Often the third party offers the most innovative solutions, so while a trading exchange may offer the convenience of bringing together many different components, the individual components should be looked at carefully.

    Sea-Land Service in the US, which provides integrated transportation systems of ships, railroads, barge lines and trucking operations, has found a new way for retailers to do business directly with manufacturers in the Far East, so avoiding the wholesaler bottleneck.

    By partnering Manhattan Associates, a warehouse management and transportation systems provider, Sea-Land will streamline processes in the Asian market and change global inventory management by shaving weeks off inventory cycle times.

    Alan Dabbiere, chairman of Manhattan Associates, says, "Because Sea-Land is such an integral player in the global supply chain, the results of this partnership will significantly affect transportation networks around the globe, enabling all links of the supply chain to work together to meet customer demands."

    Top tips for supply chain success

  • Ask yourself if there is a demand for what you are selling and if electronic channels are the most convenient and profitable outlets

  • Design and cost your e-commerce supply chain before talking to systems suppliers

  • Use the Internet to create a virtual network connecting companies and their suppliers so that everyone is committed to fulfilment

  • Develop systems for e-business processes and accompanying data as an extension of back office-systems

  • Track orders from the moment they are placed to the moment they are fulfilled. The tracking must be linked to real-time events so that, for instance, orders are linked to inventory to ensure goods are in stock

  • Communicate orders to the whole supply chain as soon as they are placed so that work to be done by head office, warehouse and third parties can be scheduled immediately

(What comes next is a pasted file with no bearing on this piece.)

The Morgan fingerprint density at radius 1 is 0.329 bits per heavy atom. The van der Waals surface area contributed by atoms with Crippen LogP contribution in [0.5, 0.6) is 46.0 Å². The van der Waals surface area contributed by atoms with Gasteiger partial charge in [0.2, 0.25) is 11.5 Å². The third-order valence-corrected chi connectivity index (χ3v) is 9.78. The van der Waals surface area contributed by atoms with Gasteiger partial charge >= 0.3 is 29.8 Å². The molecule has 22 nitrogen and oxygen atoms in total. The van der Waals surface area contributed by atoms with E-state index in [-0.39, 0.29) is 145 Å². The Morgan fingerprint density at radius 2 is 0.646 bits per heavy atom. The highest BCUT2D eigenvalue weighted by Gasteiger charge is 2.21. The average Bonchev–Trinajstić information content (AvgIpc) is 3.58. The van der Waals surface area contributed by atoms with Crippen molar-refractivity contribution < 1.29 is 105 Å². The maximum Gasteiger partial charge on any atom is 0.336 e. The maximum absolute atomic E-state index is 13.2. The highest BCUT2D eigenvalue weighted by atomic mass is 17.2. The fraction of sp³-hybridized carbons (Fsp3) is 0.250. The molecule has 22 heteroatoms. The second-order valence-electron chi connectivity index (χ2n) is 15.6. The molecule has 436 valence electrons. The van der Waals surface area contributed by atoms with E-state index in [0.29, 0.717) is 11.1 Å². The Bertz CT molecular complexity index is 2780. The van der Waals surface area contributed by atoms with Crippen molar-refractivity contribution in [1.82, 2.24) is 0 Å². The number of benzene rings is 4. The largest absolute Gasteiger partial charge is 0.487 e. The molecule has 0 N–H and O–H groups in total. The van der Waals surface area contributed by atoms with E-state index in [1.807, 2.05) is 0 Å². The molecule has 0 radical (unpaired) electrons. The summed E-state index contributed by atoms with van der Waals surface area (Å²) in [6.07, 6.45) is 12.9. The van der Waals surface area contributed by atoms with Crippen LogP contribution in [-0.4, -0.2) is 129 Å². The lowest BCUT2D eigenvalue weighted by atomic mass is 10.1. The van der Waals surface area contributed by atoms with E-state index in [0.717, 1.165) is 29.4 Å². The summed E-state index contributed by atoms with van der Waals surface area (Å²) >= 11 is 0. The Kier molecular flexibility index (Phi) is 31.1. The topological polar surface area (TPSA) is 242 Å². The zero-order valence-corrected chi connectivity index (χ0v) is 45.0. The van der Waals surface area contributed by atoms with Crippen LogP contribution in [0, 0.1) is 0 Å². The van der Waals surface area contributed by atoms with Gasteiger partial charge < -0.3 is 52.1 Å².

• Make arrangements in advance with third parties to handle business peaks at Christmas time. Spare call centre, order processing and delivery capacity is always available

  • Analyse order data from the entire supply chain via a data warehouse and business intelligence tools to determine how well customer demands are being met, how well the supply chain is operating and how well suppliers are performing

    Fast fulfilment for data

    Fulfilment is about fast delivery of data. Eurosky offers Internet via satellite at 2megabits per second to PCs connected to a satellite dish pointing at Astra. At these speeds, software such as Internet Explorer 5.01 (18.3Mbytes) downloads in 1min 16s and larger files such as Castrol Honda Superbike (722.6Mbytes) downloads in 54min 5s. However, the computer can be offline while the file is downloading (the satellite doesn't rely on a cable link) - resulting in huge telephone bill savings. This means that software, music and video distributors can now send their products to customers via the Internet, rather than an online transaction leading to the delivery of products via snail mail.

    Case study: Cookson's doubles turnover with sales support infrastructure

    Companies 50 times larger should take a leaf out of Cookson's book. A Manchester-based tool retailer for the past 40 years, the company is on target to double its turnover after only 18 months on the Net. The Web site was built using an html programmer.

    The clever bit is not so much in the technology but in the way the infrastructure supporting sales was put together. Cookson's was careful not to build an expensive infrastructure that would kill its margins.

    When a tool is ordered by a customer, the system already knows who stocks the item and automatically e-mails the supplier. The supplier logs on to look at orders and print out invoices. The supplier then confirms to Cookson's that an order has been sent, but to prove it, a courier consignment number must be attached. Cookson's monitors all suppliers at 4pm every day to check orders have really gone.

    Managing director Stuart Armstrong explains, "When we mapped this all out 18 months ago, there was no software available to do it.

    "Now I would buy off-the-shelf and am looking at streaming video so customers can see the products, and offering voice-over IP."